Doctor, Doctor: Your Mental/Emotional Health

Doctor, Doctor: Your Mental/Emotional Health

Emotional WomanSometimes I cry. Sometimes I get angry. Sometimes I feel strong, and sometimes I feel very small. Sometimes I get anxious and upset. Sometimes I feel so happy I can’t imagine ever having a bad day ever again. Sometimes I feel like I could change the world, and sometimes I feel like nothing I do makes any difference.

Life has emotional content, and that’s a good thing. One of the best signs of psychological health is the ability to experience the whole range of human emotions. Of course there is a time for everything, and that means a time to cry and a time to laugh, as well as every other positive and negative emotion. (See Eccl 3:4)

I didn’t always understand that. I lived with enormous emotional pain for a long time, but always tried to look good on the outside. I learned through some very tough times that it doesn’t work to be afraid of the emotional content life brings. It’s much better to embrace it, learn to manage it, and enjoy the ride!

In this country about one in four adults suffers from some mental health disorder during any given year, according to the National Institute of Mental Health. That’s pretty big numbers! According to some experts, perhaps 75% or so of visits to a primary care doctor have as their underlying reason some psychological issues such as anxiety or depression. The impact of these disorders is enormous, both personally and economically.

Now it can seem a huge leap to go from having a bad day to having a mental health disorder. But just as with our physical health, we must pay attention to little lifestyle habits on a regular basis in order to remain emotionally healthy. Our psyche needs care just as our body does.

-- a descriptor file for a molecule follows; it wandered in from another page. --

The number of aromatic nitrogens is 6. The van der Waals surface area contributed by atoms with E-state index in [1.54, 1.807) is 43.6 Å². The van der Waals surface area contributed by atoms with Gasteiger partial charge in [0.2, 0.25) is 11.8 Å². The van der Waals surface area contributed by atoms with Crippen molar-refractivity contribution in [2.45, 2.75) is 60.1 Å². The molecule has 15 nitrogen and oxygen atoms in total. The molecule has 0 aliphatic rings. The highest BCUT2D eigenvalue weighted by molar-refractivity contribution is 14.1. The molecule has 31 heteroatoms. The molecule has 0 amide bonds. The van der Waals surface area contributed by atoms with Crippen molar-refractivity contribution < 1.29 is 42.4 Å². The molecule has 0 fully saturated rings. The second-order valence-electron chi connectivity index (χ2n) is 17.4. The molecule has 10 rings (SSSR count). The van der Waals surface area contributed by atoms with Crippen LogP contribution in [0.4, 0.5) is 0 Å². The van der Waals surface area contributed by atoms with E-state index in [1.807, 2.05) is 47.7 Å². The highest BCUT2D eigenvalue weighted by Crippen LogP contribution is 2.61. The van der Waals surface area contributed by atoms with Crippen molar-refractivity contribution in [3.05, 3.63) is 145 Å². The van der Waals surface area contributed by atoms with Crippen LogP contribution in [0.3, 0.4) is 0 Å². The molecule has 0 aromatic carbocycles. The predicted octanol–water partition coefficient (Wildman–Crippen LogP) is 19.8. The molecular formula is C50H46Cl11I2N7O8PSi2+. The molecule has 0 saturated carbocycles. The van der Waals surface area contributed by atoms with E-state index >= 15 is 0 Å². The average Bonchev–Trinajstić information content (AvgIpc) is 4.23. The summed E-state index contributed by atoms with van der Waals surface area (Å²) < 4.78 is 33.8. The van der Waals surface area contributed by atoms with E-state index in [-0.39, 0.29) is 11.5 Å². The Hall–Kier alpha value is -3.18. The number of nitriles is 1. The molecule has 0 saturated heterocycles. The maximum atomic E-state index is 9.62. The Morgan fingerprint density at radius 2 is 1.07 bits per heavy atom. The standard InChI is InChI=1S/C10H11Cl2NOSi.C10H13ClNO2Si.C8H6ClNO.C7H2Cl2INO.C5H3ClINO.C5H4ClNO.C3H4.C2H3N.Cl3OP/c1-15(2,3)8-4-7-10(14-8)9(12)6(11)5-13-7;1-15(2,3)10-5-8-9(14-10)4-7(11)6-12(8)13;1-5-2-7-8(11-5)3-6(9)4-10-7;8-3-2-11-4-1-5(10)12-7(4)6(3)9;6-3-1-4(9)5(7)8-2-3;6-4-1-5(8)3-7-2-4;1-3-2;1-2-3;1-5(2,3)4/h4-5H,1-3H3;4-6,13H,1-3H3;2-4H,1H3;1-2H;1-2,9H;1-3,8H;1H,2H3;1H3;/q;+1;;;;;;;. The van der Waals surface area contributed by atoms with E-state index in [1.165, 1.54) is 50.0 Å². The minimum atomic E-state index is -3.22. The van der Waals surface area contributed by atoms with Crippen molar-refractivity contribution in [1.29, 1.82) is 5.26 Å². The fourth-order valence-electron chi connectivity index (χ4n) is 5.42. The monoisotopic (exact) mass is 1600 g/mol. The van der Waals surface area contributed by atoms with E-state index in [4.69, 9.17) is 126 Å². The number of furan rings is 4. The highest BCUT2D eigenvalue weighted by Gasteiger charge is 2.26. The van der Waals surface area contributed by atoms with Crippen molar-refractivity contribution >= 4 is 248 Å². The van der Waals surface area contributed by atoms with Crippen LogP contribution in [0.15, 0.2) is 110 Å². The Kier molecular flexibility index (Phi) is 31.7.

Ask yourself some simple questions such as:

  • When you have a “bad day,” what do you do?
  • When you feel upset, how long do you stay there?
  • What are the primary emotions that define your life?

There is an enormous industry devoted to providing medications and professional help for those struggling with mental health issues. Much of that is necessary and helpful. But how much of that might be lessened if we took care of our emotional/mental health on a regular basis? I believe with regular care, we can live emotionally much healthier than we do.

Here are a few questions you can use to do a quick “checkup” of your mental/emotional health and lifestyle:

  1. How much of my usual day is characterized by pain, fear, guilt, shame, anger, or anxiety?
  2. How many of my decisions – small and large – are motivated by these negative emotions?
  3. How able am I to feel and express positive emotions such as joy, peace, hope, and love?
  4. How aware am I of the impact of negative past experiences on my emotional life now?
  5. In the past year have I made real progress in learning to manage my mental/emotional health well?
  6. If I am struggling with my mental/emotional health, how am I reaching out for help?

I’m grateful for the degree of emotional maturity I’ve developed. I hope you’re growing in the same direction.

Your turn: What grade would you give your mental/emotional health? What challenges have you faced in this area? Do you see any area of your emotional health that needs work? I’d love to hear from you.

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